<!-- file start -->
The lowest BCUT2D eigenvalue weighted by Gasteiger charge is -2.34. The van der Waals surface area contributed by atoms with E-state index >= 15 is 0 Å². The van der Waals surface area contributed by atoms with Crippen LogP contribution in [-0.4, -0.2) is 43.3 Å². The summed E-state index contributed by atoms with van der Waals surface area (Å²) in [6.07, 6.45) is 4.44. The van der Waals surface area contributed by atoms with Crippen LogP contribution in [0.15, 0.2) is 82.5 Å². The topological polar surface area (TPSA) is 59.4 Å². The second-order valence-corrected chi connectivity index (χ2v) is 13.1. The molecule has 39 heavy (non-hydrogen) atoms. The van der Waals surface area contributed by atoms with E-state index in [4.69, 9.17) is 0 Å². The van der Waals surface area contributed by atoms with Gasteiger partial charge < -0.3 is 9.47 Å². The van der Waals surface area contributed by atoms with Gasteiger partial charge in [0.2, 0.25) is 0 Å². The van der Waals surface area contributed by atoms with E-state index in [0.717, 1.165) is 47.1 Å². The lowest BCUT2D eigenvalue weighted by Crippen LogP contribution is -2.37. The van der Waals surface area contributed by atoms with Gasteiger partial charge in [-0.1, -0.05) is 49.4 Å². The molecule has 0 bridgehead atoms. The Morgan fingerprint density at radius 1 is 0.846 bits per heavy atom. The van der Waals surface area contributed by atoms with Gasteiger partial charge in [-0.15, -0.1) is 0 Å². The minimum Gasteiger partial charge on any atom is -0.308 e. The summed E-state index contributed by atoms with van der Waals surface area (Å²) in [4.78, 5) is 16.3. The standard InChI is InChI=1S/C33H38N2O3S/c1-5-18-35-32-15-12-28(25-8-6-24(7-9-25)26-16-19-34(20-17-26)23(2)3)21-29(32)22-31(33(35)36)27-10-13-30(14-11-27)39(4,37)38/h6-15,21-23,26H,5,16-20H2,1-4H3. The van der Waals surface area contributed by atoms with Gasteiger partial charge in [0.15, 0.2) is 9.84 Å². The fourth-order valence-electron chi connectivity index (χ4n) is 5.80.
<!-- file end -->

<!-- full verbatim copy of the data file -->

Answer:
The lowest BCUT2D eigenvalue weighted by Gasteiger charge is -2.34. The van der Waals surface area contributed by atoms with E-state index >= 15 is 0 Å². The van der Waals surface area contributed by atoms with Crippen LogP contribution in [-0.4, -0.2) is 43.3 Å². The summed E-state index contributed by atoms with van der Waals surface area (Å²) in [6.07, 6.45) is 4.44. The van der Waals surface area contributed by atoms with Crippen LogP contribution in [0.15, 0.2) is 82.5 Å². The topological polar surface area (TPSA) is 59.4 Å². The second-order valence-corrected chi connectivity index (χ2v) is 13.1. The molecule has 39 heavy (non-hydrogen) atoms. The van der Waals surface area contributed by atoms with E-state index in [4.69, 9.17) is 0 Å². The van der Waals surface area contributed by atoms with Gasteiger partial charge < -0.3 is 9.47 Å². The van der Waals surface area contributed by atoms with Gasteiger partial charge in [0.2, 0.25) is 0 Å². The van der Waals surface area contributed by atoms with E-state index in [0.717, 1.165) is 47.1 Å². The lowest BCUT2D eigenvalue weighted by Crippen LogP contribution is -2.37. The van der Waals surface area contributed by atoms with Gasteiger partial charge in [-0.1, -0.05) is 49.4 Å². The molecule has 0 bridgehead atoms. The Morgan fingerprint density at radius 1 is 0.846 bits per heavy atom. The van der Waals surface area contributed by atoms with Gasteiger partial charge in [-0.15, -0.1) is 0 Å². The minimum Gasteiger partial charge on any atom is -0.308 e. The summed E-state index contributed by atoms with van der Waals surface area (Å²) in [4.78, 5) is 16.3. The standard InChI is InChI=1S/C33H38N2O3S/c1-5-18-35-32-15-12-28(25-8-6-24(7-9-25)26-16-19-34(20-17-26)23(2)3)21-29(32)22-31(33(35)36)27-10-13-30(14-11-27)39(4,37)38/h6-15,21-23,26H,5,16-20H2,1-4H3. The van der Waals surface area contributed by atoms with Gasteiger partial charge in [0.15, 0.2) is 9.84 Å². The fourth-order valence-electron chi connectivity index (χ4n) is 5.80.